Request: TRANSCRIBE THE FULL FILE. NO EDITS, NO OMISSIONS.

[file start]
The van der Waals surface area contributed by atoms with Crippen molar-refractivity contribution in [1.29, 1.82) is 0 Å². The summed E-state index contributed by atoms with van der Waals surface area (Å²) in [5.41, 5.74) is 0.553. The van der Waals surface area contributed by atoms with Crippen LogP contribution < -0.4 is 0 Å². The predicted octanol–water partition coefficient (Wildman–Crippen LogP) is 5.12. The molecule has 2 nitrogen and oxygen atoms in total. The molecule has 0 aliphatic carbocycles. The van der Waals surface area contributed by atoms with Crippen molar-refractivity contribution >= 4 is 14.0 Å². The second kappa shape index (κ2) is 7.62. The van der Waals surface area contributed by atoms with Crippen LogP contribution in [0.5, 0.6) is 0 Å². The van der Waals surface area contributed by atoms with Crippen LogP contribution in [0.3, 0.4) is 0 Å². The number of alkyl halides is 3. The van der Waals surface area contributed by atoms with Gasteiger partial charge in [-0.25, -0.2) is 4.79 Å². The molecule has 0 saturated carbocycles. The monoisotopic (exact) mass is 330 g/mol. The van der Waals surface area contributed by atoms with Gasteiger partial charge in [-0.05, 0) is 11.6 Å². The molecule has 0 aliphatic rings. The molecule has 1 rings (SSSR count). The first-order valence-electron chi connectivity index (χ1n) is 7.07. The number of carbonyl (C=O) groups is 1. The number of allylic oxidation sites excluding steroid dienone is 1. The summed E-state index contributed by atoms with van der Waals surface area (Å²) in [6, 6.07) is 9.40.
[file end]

The van der Waals surface area contributed by atoms with Crippen molar-refractivity contribution in [1.29, 1.82) is 0 Å². The summed E-state index contributed by atoms with van der Waals surface area (Å²) in [5.41, 5.74) is 0.553. The van der Waals surface area contributed by atoms with Crippen LogP contribution < -0.4 is 0 Å². The predicted octanol–water partition coefficient (Wildman–Crippen LogP) is 5.12. The molecule has 2 nitrogen and oxygen atoms in total. The molecule has 0 aliphatic carbocycles. The van der Waals surface area contributed by atoms with Crippen molar-refractivity contribution >= 4 is 14.0 Å². The second kappa shape index (κ2) is 7.62. The van der Waals surface area contributed by atoms with Crippen LogP contribution in [0.5, 0.6) is 0 Å². The van der Waals surface area contributed by atoms with Crippen LogP contribution in [0.3, 0.4) is 0 Å². The number of alkyl halides is 3. The van der Waals surface area contributed by atoms with Gasteiger partial charge in [-0.25, -0.2) is 4.79 Å². The molecule has 0 saturated carbocycles. The monoisotopic (exact) mass is 330 g/mol. The van der Waals surface area contributed by atoms with Gasteiger partial charge in [-0.05, 0) is 11.6 Å². The molecule has 0 aliphatic rings. The molecule has 1 rings (SSSR count). The first-order valence-electron chi connectivity index (χ1n) is 7.07. The number of carbonyl (C=O) groups is 1. The number of allylic oxidation sites excluding steroid dienone is 1. The summed E-state index contributed by atoms with van der Waals surface area (Å²) in [6, 6.07) is 9.40.